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Bullets or ballots?


Given a choice between gun control and ballot control, Arkansas legislators would rather keep people from voting than shooting. Already a bill has been filed by a Republican legislator, for the legislative session beginning next month, that would make it more difficult for certain people to vote, people who are, uncoincidentally, apt to vote Democratic — minorities, the poor, the elderly. The bill would require a type of photo identification that many of these people don't have and would find difficult to obtain. Ostensibly, the bill is meant to prevent voter impersonation, but this is nonexistent already. Even the sponsor of the bill can't cite a single case. Nonetheless, a photo ID bill was approved by the House of Representatives last year but died in the Senate. With Republicans controlling both houses in the 2013 session, photo ID is almost certain to become law.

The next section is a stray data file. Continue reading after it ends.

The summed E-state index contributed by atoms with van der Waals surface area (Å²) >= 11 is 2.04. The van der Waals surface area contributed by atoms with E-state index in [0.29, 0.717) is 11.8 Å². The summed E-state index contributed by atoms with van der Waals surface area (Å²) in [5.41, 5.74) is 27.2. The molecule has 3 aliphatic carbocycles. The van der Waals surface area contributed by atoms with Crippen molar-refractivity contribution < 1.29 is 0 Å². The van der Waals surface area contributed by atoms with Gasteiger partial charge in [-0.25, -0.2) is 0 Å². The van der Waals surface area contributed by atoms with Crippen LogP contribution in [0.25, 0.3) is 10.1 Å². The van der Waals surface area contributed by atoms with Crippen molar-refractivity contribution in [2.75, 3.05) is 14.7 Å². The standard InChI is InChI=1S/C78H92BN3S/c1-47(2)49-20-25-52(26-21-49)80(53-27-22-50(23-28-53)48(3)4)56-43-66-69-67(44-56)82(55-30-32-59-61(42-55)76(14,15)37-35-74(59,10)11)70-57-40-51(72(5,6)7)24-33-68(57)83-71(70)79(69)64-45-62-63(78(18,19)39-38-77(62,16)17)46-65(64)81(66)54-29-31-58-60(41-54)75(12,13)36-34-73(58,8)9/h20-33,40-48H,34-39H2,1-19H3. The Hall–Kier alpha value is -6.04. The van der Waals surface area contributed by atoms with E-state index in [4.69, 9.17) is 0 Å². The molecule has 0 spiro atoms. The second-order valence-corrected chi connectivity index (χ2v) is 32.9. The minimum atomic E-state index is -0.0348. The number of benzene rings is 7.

But we'll go out on a limb and predict that no bill will be introduced in the Arkansas legislature to make it more difficult for people to obtain firearms, despite the schoolhouse massacre in Connecticut last week, the latest in a series of mass shootings that cry out for the government to protect its citizens. If some foolhardy freshman tries, he'll be shouted down. No matter which party has a majority, the NRA runs the Arkansas legislature. The legislature's response to multiple murders has always been to try to put more guns in the hands of more people, not reduce the number. Don't be surprised if a lawmaker introduces a bill requiring that schoolchildren be armed. One has already promised a bill to have college professors packing.

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